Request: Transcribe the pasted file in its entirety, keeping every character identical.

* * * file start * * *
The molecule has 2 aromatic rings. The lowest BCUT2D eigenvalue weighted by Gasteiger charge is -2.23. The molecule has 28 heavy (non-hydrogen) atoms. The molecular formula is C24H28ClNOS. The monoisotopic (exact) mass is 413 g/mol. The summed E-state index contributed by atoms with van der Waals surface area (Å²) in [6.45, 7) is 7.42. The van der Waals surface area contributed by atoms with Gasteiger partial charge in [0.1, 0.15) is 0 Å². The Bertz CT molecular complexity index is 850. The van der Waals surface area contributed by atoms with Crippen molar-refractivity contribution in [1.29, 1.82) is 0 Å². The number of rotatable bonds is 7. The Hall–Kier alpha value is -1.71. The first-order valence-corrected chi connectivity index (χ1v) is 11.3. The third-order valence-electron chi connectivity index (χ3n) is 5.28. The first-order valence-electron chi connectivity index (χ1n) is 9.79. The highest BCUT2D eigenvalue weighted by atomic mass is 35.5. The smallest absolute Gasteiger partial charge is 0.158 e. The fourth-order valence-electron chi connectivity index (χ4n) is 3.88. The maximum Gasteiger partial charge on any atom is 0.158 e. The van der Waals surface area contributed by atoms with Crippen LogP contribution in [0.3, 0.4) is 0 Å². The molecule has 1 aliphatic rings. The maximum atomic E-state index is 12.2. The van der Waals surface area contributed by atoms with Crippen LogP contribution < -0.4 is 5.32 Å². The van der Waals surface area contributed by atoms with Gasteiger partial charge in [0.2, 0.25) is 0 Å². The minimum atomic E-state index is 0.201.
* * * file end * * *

The molecule has 2 aromatic rings. The lowest BCUT2D eigenvalue weighted by Gasteiger charge is -2.23. The molecule has 28 heavy (non-hydrogen) atoms. The molecular formula is C24H28ClNOS. The monoisotopic (exact) mass is 413 g/mol. The summed E-state index contributed by atoms with van der Waals surface area (Å²) in [6.45, 7) is 7.42. The van der Waals surface area contributed by atoms with Gasteiger partial charge in [0.1, 0.15) is 0 Å². The Bertz CT molecular complexity index is 850. The van der Waals surface area contributed by atoms with Crippen molar-refractivity contribution in [1.29, 1.82) is 0 Å². The number of rotatable bonds is 7. The Hall–Kier alpha value is -1.71. The first-order valence-corrected chi connectivity index (χ1v) is 11.3. The third-order valence-electron chi connectivity index (χ3n) is 5.28. The first-order valence-electron chi connectivity index (χ1n) is 9.79. The highest BCUT2D eigenvalue weighted by atomic mass is 35.5. The smallest absolute Gasteiger partial charge is 0.158 e. The fourth-order valence-electron chi connectivity index (χ4n) is 3.88. The maximum Gasteiger partial charge on any atom is 0.158 e. The van der Waals surface area contributed by atoms with Crippen LogP contribution in [0.3, 0.4) is 0 Å². The molecule has 1 aliphatic rings. The maximum atomic E-state index is 12.2. The van der Waals surface area contributed by atoms with Crippen LogP contribution < -0.4 is 5.32 Å². The van der Waals surface area contributed by atoms with Gasteiger partial charge in [0.2, 0.25) is 0 Å². The minimum atomic E-state index is 0.201.